Rolling the Dice with Potluck

Conan-pot_luck

By Kerri Conan 

Groupcook isn’t for everyone, but me, I’m a potluck gamer. And now, as folks eager to show off dig deep into their gardens and larders, the odds of finding something interesting around a summertime Kansas buffet table are better than even. 

These bring-a-dish throw-downs provide a chance for folks to strut their best stuff, but I wouldn’t call them competitive. Instead they create a community table, with a rare glimpse into other people’s kitchens, and an opportunity to bulk up your recipe box. I also appreciate potlucks for the chance to pop food you never make yourself into your pie hole every now and then. 

Devilled eggs—the last way I’d choose to make eggs at home—are the perfect example. As are Crockpot scalloped potatoes, stuffed Limoncello muffins, Parmesan-spinach balls with Dijon mustard sauce, tangy artichoke dip, and Rice Crispy birthday cake—all delicious surprises recently plucked from local potluck spreads. 

So far this summer I’ve been to five BYO food parties. Each either had a specific theme or the host provided the main dish and we were invited to contribute sides, desserts, or drinks. The first the most hippy-ish affair of the lot (the reason was to chow down before a William Burroughs biopic screening in Lawrence and the party was at his old house) so there were some fun vegetable casseroles, including memorable plump spears of purple asparagus from a nearby farm. (I brought Gale Gand’s toffee cake with the sauce on the side; two apple pies on the table deservedly went first). 

Soon after came another trek to Lawrence for a small picnic in the park after the annual Art TouGeau parade. This time we feasted on bok choy stir fry (kept warm and unctuous in a big thermos) and wilted spinach salad from our friends’s garden, plus the first bottles of Free State beer to roll off the production line. (I brought hummus made from creamy urad dal and a dense loaf of all whole wheat bread; oh yeah, and fruit salad because I had a big pineapple to use up.)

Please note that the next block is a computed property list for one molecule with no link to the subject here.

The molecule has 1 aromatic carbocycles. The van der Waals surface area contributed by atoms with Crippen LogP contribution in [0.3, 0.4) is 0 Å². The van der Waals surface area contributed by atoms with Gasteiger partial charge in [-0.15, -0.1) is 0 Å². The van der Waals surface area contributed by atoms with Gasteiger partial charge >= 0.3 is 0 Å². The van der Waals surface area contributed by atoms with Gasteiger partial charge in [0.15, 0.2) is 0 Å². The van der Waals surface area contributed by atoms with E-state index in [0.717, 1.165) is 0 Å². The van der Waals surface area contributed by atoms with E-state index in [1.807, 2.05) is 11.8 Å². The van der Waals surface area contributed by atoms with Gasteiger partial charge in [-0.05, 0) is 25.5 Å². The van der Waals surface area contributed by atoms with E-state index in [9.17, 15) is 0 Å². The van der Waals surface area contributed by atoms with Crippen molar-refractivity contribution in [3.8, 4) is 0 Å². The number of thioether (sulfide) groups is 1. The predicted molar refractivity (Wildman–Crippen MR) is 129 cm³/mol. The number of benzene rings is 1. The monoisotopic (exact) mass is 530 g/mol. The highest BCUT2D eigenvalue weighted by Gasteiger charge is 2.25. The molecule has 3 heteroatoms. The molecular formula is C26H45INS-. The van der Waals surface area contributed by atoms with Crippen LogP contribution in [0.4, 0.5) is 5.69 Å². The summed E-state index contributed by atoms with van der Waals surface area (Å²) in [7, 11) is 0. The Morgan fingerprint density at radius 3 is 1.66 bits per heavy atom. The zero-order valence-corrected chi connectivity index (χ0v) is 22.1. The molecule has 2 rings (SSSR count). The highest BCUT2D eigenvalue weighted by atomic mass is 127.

Next came champagne brunch at Holy-Field Vineyard and Winery, right down the road. It’s always a pancake feed—one of our friends brings a restaurant-style propane-fired griddle—offset with piles of oven-crisped bacon. The contributions traditionally fall into two camps: breakfast casseroles or stratas, and fabulous baked treats. (I always bring the only vegetables for the table; this year three pints of pickles from the pantry.) A couple weeks later we also celebrated my birthday with a potluck at the winery during one of their jazz nights. We supplied yummy barbecued brisket, ribs, and chicken from Papa Bob’s Bar-B-Que and my fabulous guests brought sides—like potato salad made with cottage cheese dressing—and cakes (yes plural!). 

The latest shindig was one of our favorite parties of the year—and the biggest potluck on the roster so far—a 3rd of July event where the hosts spend days smoking brisket, pork, and turkey and making burnt ends and beans from the trimmings. They’re even making their own barbecue sauces now. Guests take this event quite seriously (there’s a table devoted to chips and dips alone) and many people make labels to help advertise their items. Some highlights: A close-encounter-style mountain of potato salad (dressed quite simply with mayonnaise and celery seeds while still warm I am told then refrigerated overnight), a silky-crunchy classic cole slaw, and mini cheesecakes with berry topping. (To this event I always bring cornbread, this year with a little chipotle-honey butter on the side.) 

Whew. I’m full all over again.

Posted in Slow Food

2 Comments

  1. Anonymous said...

    In LA pot luck means stopping off at the Whole Foods and bringing something someone else made. I miss the "from scratch" days, and seem to be the only one amongst my friends that bothers.

  2. Anonymous said...

    Pot luck takes a completely different meaning in our California mountain town of 2000. Here, where we’re at least a difficult hour’s drive from any decent restaurants, pot luck has become a competitive sport — the best variety, where all participants win. It’s much more than stereotypical rural fare; we’re more of a resort community than a farm town, and we’ve got a lot of world travellers in our crowd. Essentially, if we want good food here, we make it ourselves — and share it with our friends whenever possible.

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